LinkedInFind us on youtubeTwitterFacebookGoogle +

Crisis in Ukraine: opportunity for Central & Eastern Europe?

The current political turmoil in the Ukraine, coupled with an increasingly business-hostile approach from Russian authorities, is causing a ripple effect of anxiety among retailers, manufacturers, and investors in neighbouring geographies.

CEE manufacturers exporting to Ukraine are reporting double-digit drops in orders, and trade credit lines have been shortened or withdrawn altogether. As a result, EU-based hauliers are reducing rates and trying to shift capacity from cross-border to domestic routes. Border crossings are, perhaps counter-intuitively, generally no more problematic than before the crisis, as goods traffic has fallen off.
 
As is usual in times of uncertainty, corruption has become even more widespread, and is now an increasingly visible component of supply chain costs. Vehicles with foreign registration plates were always a favourite target for traffic police, but harassment has intensified in recent weeks, leaving hauliers no other alternatives but to pass on the cost of bribes to their clients.
 
Multinational logistics operators with an established local presence potentially stand to benefit from a flight to safety by shippers, as the latter seek to avoid the higher risk perceived to be involved in working with local firms. Care should be exercised, however – while local operators may indeed be on less solid financial footing, their owners often have better local connections, which in turn can significantly expedite goods movements through these challenging markets.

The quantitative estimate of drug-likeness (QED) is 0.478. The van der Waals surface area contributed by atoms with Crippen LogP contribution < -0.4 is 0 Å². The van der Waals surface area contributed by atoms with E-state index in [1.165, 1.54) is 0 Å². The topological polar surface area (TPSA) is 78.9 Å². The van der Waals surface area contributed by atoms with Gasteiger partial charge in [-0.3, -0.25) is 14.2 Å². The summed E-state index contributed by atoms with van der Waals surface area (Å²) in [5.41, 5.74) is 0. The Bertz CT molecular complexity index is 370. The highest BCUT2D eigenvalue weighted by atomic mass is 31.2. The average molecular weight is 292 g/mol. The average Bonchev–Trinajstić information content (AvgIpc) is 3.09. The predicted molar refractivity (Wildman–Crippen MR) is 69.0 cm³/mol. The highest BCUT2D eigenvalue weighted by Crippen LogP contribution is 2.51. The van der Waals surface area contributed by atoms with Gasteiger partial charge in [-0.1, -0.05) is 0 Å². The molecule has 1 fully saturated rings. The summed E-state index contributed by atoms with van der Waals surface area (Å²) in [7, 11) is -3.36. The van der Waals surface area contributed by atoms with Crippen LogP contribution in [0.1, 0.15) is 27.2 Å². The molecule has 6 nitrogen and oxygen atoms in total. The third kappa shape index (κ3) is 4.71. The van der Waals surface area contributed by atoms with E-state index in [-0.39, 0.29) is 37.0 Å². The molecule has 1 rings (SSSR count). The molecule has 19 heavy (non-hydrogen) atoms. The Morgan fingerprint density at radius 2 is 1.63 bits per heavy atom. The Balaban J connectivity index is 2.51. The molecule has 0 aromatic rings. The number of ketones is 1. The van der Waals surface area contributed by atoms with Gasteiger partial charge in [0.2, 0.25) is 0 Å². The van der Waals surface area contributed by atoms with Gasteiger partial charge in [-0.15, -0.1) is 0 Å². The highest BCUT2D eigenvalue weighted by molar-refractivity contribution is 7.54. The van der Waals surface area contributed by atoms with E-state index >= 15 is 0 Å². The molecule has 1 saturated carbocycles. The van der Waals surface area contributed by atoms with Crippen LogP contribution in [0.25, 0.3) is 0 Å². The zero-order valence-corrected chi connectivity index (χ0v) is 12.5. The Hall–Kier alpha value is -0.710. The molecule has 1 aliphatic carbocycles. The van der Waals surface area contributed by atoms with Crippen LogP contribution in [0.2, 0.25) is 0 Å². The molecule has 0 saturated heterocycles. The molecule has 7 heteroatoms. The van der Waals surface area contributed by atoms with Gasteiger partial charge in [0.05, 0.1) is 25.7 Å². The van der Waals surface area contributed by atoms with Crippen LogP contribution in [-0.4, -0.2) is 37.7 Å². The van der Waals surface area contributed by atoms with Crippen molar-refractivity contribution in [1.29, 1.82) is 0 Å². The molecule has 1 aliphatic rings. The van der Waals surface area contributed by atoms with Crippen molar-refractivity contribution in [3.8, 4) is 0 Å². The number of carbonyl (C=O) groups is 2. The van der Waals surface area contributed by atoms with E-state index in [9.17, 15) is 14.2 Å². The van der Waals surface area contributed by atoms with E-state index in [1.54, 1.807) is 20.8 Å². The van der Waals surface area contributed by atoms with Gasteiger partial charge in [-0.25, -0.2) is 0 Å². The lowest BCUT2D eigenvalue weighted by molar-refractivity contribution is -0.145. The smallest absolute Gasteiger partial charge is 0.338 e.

Gazprom’s stance on gas pricing is of course wholly dependent on what compromise can be reached with Moscow on Crimea. With no clarity imminent, and the threat of further Russian military intervention still impossible to discount, investors have put all projects on hold indefinitely. We believe that Central & Eastern Europe’s EU member states stand to benefit from the situation, as manufacturers considering offshoring capacity to lower-cost economies increasingly cite supply chain risk as a key factor in their decision to divert investments to more economically and politically stable countries.